Maruti reported a good Q4 with a realisation increase of 5% q-o-q and an Ebitda (earnings before interest taxes depreciation and amortisation) margin of 15.7%. However, this was not enough for us to significantly raise our estimates for FY17 in light of the impending margin headwinds. The full impact of yen appreciation on earnings is yet to come in the coming quarters and an adverse impact from the commodity price increases will be a headwind as well. We remain positive on the volume growth outlook for Maruti in the coming quarters led by new launches and improving customer perception, but the market recovery remains mediocre and limits upside to our estimates, in our view. We expect FY17 volume growth of 11.7% y-o-y. Production capacity constraint remains an additional risk to our estimates.
Upside to growth and margins appears limited: As discussed in our report The “Micro” vs “Macro” tussle published on April 6, 2016, we see the macro demand recovery being slow, impacted by weak private sector hiring, low wage inflation, and deteriorated rural wealth effect. However, with recent new launches we believe MSIL has earned itself an “upgrade” brand status, which in our view should underscore the long-term strong positioning of Maruti in India.
Q4 details: MSIL reported net revenues of Rs 149.3 bn, up 12.5% y-o-y. Realisation increase of 5% q-o-q surprised us positively. Improved product mix, reduction in discounts and price increase taken in the quarter collectively contributed to the top-line growth and helped improve margins as well. Average discounts per car saw a steep reduction to Rs 18,000 from Rs 22,000. Margins also benefited from inventory accretion and benign commodity costs. Overall Ebitda margin of 15.7% was better than our expectation as well. Increases in staff costs, royalty and marketing expenses were the key margin headwinds and collectively impacted margins by 160bps in the quarter. Despite the strong operational performance, EPS of Rs 37.5, down 11.7% y-o-y, was lower on account of a higher tax rate and low other income.
Valuation: We maintain our volume estimates for FY17/18 and increase our top-line estimates by 3% and 2%, due to higher realisation. We revise our tax assumption to 25% (from 24%) for FY17/18e in line with the management guidance. Consequently, we increase our FY17/18e earnings by only 1%. We maintain a Hold rating on the stock with a DCF-based fair value TP of R4,150 (from R4,100).
MSIL reported net revenues of R149.3 bn, up 12.5% y-o-y. Realisation increase of 5% q-o-q surprised us positively. Improved product mix, reduction in discounts and price increase taken in the quarter collectively contributed to the top-line growth and helped improve margins as well. Average discounts per car saw a steep reduction to R18,000 from R22,000. Margins also benefited from inventory accretion and benign commodity costs. Overall Ebitda margin of 15.7% was better than our expectation. Increases in staff costs, royalty and marketing expenses were the key margin headwinds and collectively impacted margins by 160bps in the quarter.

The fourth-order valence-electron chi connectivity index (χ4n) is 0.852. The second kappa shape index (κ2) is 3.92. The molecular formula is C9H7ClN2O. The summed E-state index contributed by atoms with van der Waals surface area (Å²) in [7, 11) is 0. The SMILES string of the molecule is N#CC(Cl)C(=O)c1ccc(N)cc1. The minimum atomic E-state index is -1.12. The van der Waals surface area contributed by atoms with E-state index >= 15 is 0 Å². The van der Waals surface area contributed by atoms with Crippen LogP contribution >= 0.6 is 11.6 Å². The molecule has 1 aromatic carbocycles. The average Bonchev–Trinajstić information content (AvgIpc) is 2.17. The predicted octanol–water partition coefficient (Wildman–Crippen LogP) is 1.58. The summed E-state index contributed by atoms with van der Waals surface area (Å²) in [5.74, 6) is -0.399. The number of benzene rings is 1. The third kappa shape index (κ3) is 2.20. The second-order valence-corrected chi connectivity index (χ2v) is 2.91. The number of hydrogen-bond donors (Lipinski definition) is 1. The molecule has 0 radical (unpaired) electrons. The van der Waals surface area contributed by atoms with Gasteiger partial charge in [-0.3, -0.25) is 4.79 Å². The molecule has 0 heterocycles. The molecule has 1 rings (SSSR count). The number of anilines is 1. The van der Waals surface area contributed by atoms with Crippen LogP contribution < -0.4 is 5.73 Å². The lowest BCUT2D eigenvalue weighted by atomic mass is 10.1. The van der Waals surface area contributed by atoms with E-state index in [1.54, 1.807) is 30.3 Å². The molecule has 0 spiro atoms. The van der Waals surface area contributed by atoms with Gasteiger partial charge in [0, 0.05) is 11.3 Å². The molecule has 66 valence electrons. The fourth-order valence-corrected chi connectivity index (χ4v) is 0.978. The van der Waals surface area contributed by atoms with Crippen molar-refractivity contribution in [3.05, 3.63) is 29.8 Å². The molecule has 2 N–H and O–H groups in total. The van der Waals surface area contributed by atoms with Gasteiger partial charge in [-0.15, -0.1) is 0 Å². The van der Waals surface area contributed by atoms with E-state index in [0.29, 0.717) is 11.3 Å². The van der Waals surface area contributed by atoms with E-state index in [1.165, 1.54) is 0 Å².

We expect FY17 volume growth of 11.7% y-o-y on account of successful new launches, improving customer perception and further increase in reach. The company expects to expand reach further by the end of FY17 to 160k villages and 200 Nexa showrooms. Production capacity constraint remains a risk to our estimates.
Margins have little scope for upside: A large part of the margin impact from the yen and commodity price increases should come in Q2/Q3FY17 as per management. Each 1% appreciation in the yen implies a 15-20bps hit to Ebitda margin and a nearly 1% hit to earnings as the company imports 22% of revenues in yen. The company has guided for a tax rate of 25%-26% in FY17 under IFRS accounting. We revise our tax assumption from 24% to 25% for FY17/18e.
From ‘first-time buyer’s choice’ to ‘an upgrade brand’
Maruti has not only credibly maintained its market share over the past few years now, but has earned an “upgrade” brand status. One key concern with Maruti has always been the perception that it is primarily a “first time buyer’s choice”, but less of an aspirational brand. But with new launches such as Ciaz, Baleno, SX-CROSS and Vitara Brezza, it has started to attract the attention of upgrade buyers as well.
Macro improvement, however, remains slow
Compared with the heightened expectations and in comparison to the upcycle in FY10/11, any macro improvement and consequently industry growth has been mediocre in the past two years. While expectations have started to come off now, it may still be difficult to see much upside to the current industry growth expectations of 8-10%. There are multiple reasons for this:
w Private sector hiring pick-up may not be as sharp as in the past cycle. Key large white-collar sectors like IT and banking have seen a structural slow-down in hiring, affecting both hiring and wage inflation. A significant increase in graduate supply in India isn’t helping wages as well. Capital-intensive sectors are already struggling.
w Further, rural India health is nowhere close to that in FY10/11. We believe a normal monsoon in 2016 may provide some relief but is likely to largely benefit bottomed-out rural exposed companies. The rural surge was not just led by MSP prices in FY10/11/12, but also loose lending practices by banks and NBFCs and an extraordinary “wealth effect” owing to rising real-estate prices and the liquidation of real-estate assets, which may not improve rapidly. Consequently, totally discretionary items such as cars may see limited benefit.
w And finally, the 7th pay commission will have a much more moderate impact on demand than the 6th pay commission owing to staggered payments.